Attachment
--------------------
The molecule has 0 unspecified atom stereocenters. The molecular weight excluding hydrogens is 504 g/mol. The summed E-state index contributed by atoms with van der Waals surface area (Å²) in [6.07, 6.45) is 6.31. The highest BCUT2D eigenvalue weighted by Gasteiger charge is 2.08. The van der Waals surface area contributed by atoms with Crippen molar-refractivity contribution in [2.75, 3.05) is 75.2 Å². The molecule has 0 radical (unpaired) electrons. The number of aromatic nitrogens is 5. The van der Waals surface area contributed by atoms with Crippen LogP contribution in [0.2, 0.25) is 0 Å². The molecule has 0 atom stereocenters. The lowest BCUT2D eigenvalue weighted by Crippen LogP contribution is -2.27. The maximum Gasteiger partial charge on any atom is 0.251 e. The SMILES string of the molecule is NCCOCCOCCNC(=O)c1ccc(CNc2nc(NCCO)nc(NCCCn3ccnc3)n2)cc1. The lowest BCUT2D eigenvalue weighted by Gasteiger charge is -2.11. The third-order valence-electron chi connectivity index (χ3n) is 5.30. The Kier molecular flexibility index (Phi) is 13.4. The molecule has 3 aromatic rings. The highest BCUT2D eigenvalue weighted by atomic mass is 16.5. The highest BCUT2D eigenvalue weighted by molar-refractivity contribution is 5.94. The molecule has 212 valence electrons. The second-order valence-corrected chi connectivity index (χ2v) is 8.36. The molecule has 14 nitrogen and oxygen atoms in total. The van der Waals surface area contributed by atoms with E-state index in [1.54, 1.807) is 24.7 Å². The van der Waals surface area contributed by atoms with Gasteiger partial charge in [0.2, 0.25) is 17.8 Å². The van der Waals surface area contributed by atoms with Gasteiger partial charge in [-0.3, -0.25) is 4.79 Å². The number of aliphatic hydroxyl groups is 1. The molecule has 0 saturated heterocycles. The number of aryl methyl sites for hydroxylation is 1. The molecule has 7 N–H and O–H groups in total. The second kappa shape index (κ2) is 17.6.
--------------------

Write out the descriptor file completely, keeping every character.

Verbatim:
The molecule has 0 unspecified atom stereocenters. The molecular weight excluding hydrogens is 504 g/mol. The summed E-state index contributed by atoms with van der Waals surface area (Å²) in [6.07, 6.45) is 6.31. The highest BCUT2D eigenvalue weighted by Gasteiger charge is 2.08. The van der Waals surface area contributed by atoms with Crippen molar-refractivity contribution in [2.75, 3.05) is 75.2 Å². The molecule has 0 radical (unpaired) electrons. The number of aromatic nitrogens is 5. The van der Waals surface area contributed by atoms with Crippen LogP contribution in [0.2, 0.25) is 0 Å². The molecule has 0 atom stereocenters. The lowest BCUT2D eigenvalue weighted by Crippen LogP contribution is -2.27. The maximum Gasteiger partial charge on any atom is 0.251 e. The SMILES string of the molecule is NCCOCCOCCNC(=O)c1ccc(CNc2nc(NCCO)nc(NCCCn3ccnc3)n2)cc1. The lowest BCUT2D eigenvalue weighted by Gasteiger charge is -2.11. The third-order valence-electron chi connectivity index (χ3n) is 5.30. The Kier molecular flexibility index (Phi) is 13.4. The molecule has 3 aromatic rings. The highest BCUT2D eigenvalue weighted by atomic mass is 16.5. The highest BCUT2D eigenvalue weighted by molar-refractivity contribution is 5.94. The molecule has 212 valence electrons. The second-order valence-corrected chi connectivity index (χ2v) is 8.36. The molecule has 14 nitrogen and oxygen atoms in total. The van der Waals surface area contributed by atoms with E-state index in [1.54, 1.807) is 24.7 Å². The van der Waals surface area contributed by atoms with Gasteiger partial charge in [0.2, 0.25) is 17.8 Å². The van der Waals surface area contributed by atoms with Gasteiger partial charge in [-0.3, -0.25) is 4.79 Å². The number of aliphatic hydroxyl groups is 1. The molecule has 0 saturated heterocycles. The number of aryl methyl sites for hydroxylation is 1. The molecule has 7 N–H and O–H groups in total. The second kappa shape index (κ2) is 17.6.